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She is in the fridge right now, in the salt water. (Instead of ice water, I put it in the salt water and put the bucket in the fridge). I will take it out 15 hours later but I can't give you a proper comment about it's toughness because I don't have any other experience to compare salt water vs dry. The next time I will try both methods.

I'll also not cook it tomorrow, I'm planning to frost + defrost the meat to make it softer. Will it work? I have no idea. I'll try and see.
give the rabbit 2 to 3 days to go thru rigor
 

Scooter1A

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BTW in my country when I tell someone that I raise rabbit for meat, they say that the rabbit meat contains too much blood. I don't know where this "rabbit meat is too bloody" myth comes from, it's very common urban legend in my country. I made some search in internet and it seems this myth is specific to my country. Many people refuse to eat rabbit meat because it is "too bloody". Even rabbit farmers admit that rabbitry cannot flourish in this country because of this myth.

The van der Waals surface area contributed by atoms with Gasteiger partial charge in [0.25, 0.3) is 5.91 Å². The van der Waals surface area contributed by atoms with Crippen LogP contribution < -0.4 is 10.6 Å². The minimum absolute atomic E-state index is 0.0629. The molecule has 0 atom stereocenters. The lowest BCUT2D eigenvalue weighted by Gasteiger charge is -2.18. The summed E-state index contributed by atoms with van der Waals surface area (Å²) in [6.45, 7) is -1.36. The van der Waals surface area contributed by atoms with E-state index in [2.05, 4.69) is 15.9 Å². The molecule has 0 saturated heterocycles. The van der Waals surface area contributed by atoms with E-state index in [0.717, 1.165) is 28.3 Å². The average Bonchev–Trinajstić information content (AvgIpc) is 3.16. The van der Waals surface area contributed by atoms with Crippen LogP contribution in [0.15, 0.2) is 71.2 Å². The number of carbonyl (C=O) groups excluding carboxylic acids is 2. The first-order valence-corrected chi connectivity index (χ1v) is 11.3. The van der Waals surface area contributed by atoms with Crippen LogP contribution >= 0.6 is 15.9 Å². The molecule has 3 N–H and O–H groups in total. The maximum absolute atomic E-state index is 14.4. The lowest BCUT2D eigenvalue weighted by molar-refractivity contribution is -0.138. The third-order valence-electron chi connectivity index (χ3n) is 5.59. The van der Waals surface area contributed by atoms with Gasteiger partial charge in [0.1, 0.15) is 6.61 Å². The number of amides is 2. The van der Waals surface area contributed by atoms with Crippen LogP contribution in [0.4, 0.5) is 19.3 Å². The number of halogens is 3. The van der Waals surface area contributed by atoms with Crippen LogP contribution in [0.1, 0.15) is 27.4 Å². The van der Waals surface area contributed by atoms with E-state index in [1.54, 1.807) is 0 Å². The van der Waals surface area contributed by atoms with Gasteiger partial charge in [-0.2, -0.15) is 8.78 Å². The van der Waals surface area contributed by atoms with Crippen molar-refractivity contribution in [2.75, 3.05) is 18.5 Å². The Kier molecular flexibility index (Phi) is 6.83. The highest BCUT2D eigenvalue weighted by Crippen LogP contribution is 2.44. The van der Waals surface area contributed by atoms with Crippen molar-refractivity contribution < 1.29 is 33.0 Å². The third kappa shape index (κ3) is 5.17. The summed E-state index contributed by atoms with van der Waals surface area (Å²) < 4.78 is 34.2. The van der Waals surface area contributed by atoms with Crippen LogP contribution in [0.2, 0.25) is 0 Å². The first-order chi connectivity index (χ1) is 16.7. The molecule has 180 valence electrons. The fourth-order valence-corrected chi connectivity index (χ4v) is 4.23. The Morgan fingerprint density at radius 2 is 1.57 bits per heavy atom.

I have a theory about the source of this myth, in our language (Turkish) both rabbits and hares are called rabbit (tavşan), many people think that this two are of the same species. Since actual rabbit meat is not common, the only "rabbit" that people happen to eat is the hares that hunted down by hunters. Hares are hunted by guns and hunters keep hares with them all day long. During all these hours the blood of so called "rabbit" (actually hare) coagulate. This is how this urban legend born. I have no other explanation for this myth.
interesting but good for you for being brave and finding out the truth, having this meat may just save your life and perhaps no one will want to steal it due to the stupid legend. question: is it cold there now?